SVB Financial Group and two top executives have been sued by shareholders over the collapse of Silicon Valley Bank, as global stocks continued to suffer on Tuesday despite reassurances from US President Joe Biden.
Bank shareholders accuse SVB Financial Group Chief Executive Greg Becker and Chief Financial Officer Daniel Beck of concealing how raising interest rates would leave their Silicon Valley Bank unit “particularly susceptible” to a run on banks .
The proposed class action lawsuit was filed Monday in federal court in San Jose, California.
It appeared to be the first of many potential lawsuits over the demise of Silicon Valley Bank (SVB), which US regulators seized on March 10 after a flurry of deposit withdrawals.
The news came as shockwaves from the SVB collapse hit global banking shares further on Tuesday, with calls for calm from Biden and other policymakers doing little to reassure markets and prompting some analysts to rethink. your perspective on interest rates.
“Americans can rest assured that our banking system is secure. Your deposits are safe. Let me also assure you that we will not stop at this. We will do whatever it takes,” Biden said Monday.
Biden’s comments, along with US emergency measures to guarantee deposits for SVB clients and prop up banks by giving them access to additional funding, failed to allay investor concerns about possible contagion across the board. the banking sector.
Bank shares in Asia extended the declines on Tuesday, with Japan’s banking sub-index leading the decline, falling 6.7% in early trading to its lowest level since December.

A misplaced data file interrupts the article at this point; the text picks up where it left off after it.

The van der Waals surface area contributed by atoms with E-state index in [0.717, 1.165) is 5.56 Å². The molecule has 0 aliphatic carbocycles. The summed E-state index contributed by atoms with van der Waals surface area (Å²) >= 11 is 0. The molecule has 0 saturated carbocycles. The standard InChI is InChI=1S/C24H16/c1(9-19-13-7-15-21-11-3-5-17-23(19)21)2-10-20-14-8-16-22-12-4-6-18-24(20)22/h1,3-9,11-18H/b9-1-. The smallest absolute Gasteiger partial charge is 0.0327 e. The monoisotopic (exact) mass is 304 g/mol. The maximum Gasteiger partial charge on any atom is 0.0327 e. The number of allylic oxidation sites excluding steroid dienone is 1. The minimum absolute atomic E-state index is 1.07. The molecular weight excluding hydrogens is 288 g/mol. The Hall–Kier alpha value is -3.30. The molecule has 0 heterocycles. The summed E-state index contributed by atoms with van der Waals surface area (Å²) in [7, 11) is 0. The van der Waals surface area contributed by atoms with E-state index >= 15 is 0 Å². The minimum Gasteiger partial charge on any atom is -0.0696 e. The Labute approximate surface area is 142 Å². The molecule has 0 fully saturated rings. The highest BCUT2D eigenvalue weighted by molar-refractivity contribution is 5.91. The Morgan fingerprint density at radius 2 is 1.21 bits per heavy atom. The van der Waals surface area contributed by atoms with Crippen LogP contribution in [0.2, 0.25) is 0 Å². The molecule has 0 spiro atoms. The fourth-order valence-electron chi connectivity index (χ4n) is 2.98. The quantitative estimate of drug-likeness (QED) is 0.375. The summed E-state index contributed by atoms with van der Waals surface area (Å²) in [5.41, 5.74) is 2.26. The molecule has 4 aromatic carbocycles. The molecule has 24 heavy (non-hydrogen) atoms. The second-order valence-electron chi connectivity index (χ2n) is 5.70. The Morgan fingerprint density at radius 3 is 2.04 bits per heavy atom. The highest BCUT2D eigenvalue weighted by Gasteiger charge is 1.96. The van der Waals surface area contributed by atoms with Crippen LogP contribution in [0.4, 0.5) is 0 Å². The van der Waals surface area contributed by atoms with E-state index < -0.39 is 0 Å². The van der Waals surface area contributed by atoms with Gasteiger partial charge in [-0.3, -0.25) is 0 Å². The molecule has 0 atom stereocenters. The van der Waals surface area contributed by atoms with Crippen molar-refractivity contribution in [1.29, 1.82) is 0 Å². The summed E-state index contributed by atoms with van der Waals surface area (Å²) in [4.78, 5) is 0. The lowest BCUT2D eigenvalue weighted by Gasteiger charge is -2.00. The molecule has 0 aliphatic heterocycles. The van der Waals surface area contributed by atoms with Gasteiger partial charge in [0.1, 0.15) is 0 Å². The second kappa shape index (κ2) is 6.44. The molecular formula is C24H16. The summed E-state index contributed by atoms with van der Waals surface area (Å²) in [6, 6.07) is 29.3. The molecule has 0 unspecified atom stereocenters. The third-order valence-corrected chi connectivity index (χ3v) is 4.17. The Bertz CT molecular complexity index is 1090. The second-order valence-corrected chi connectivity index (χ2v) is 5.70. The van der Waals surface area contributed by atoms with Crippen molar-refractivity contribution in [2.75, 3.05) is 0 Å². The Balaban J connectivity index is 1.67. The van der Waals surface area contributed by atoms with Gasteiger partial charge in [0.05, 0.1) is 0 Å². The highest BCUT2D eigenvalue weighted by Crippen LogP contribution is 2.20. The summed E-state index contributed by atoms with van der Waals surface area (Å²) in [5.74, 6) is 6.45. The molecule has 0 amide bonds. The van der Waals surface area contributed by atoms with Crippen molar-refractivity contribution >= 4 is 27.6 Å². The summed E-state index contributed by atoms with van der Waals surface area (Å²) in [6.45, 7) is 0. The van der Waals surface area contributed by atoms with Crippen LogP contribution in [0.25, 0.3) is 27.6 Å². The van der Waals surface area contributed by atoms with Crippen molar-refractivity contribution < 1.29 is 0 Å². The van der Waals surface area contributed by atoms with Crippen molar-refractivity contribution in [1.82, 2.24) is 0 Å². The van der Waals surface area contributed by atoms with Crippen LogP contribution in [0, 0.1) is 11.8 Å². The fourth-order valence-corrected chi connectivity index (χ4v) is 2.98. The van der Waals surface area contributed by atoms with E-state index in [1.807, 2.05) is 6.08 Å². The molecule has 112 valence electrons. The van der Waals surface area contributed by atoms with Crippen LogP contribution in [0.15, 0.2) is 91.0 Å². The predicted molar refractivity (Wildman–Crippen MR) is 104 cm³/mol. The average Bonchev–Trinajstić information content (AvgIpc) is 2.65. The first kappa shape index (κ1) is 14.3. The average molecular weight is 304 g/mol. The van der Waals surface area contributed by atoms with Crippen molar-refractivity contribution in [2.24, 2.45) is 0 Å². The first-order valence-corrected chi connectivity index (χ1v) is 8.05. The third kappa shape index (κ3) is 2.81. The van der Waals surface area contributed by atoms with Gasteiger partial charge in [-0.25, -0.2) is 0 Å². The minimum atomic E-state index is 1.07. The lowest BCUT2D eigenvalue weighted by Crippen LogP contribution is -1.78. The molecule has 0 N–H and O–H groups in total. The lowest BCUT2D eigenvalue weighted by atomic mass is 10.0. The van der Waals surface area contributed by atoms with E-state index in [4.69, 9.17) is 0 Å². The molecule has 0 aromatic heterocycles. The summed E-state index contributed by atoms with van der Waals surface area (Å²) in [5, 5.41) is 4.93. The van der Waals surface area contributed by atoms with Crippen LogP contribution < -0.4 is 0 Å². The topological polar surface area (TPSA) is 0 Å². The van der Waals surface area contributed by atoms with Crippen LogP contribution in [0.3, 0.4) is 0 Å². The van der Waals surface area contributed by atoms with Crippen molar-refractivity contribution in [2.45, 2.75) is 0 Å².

“Bank runs have begun [and] interbank markets have been stressed,” said Damien Boey, chief equity strategist at Sydney-based investment bank Barrenjoey. “Arguably liquidity measures should have stopped this dynamic, but Main Street has been watching news and tails, not financial plumbing.”
Ratings agency Moody’s on Monday downgraded the debt ratings of Signature Bank that has tumbled deep into junk territory and placed the ratings of six other US banks on review for downgrade.
The banks placed under review for the downgrade were First Republic Bank, Zions Bancorporation, Western Alliance Bancorp, Comerica Inc, UMB Financial Corp and Intrust Financial Corporation.
Moody’s, which rates Signature Bank’s subordinated debt a “C,” said it was also withdrawing future ratings on the collapsed bank.
In Monday’s lawsuit, shareholders led by Chandra Vanipenta said Santa Clara said California-based SVB failed to disclose how raising interest rates would undermine its business model and leave it worse off than banks with different customer bases.
SVB had shocked the market two days earlier by disclosing a $1.8 billion after-tax loss on investment sales and that it planned to raise capital as it struggled to meet customer demands for access to their deposits.
SVB had assets worth $209 billion and deposits worth $175.4 billion before its bankruptcy, in the biggest failure of a US bank since the 2008 financial crisis.
Its collapse has raised fears that other banks may be vulnerable to rising interest rates through excessive exposure to falling bond prices.
The lawsuit seeks unspecified damages for SVB investors between June 16, 2021 and March 10, 2023.
SVB said on Monday it will explore strategic alternatives for what remains of the company, now divested of its core banking business.
On Monday, the FDIC named Tim Mayopoulos, the former boss of Fannie Mae, as CEO of Silicon Valley Bank. According to TechCrunch, a statement sent by Mayopoulos to clients said the bank is “conducting business as usual.”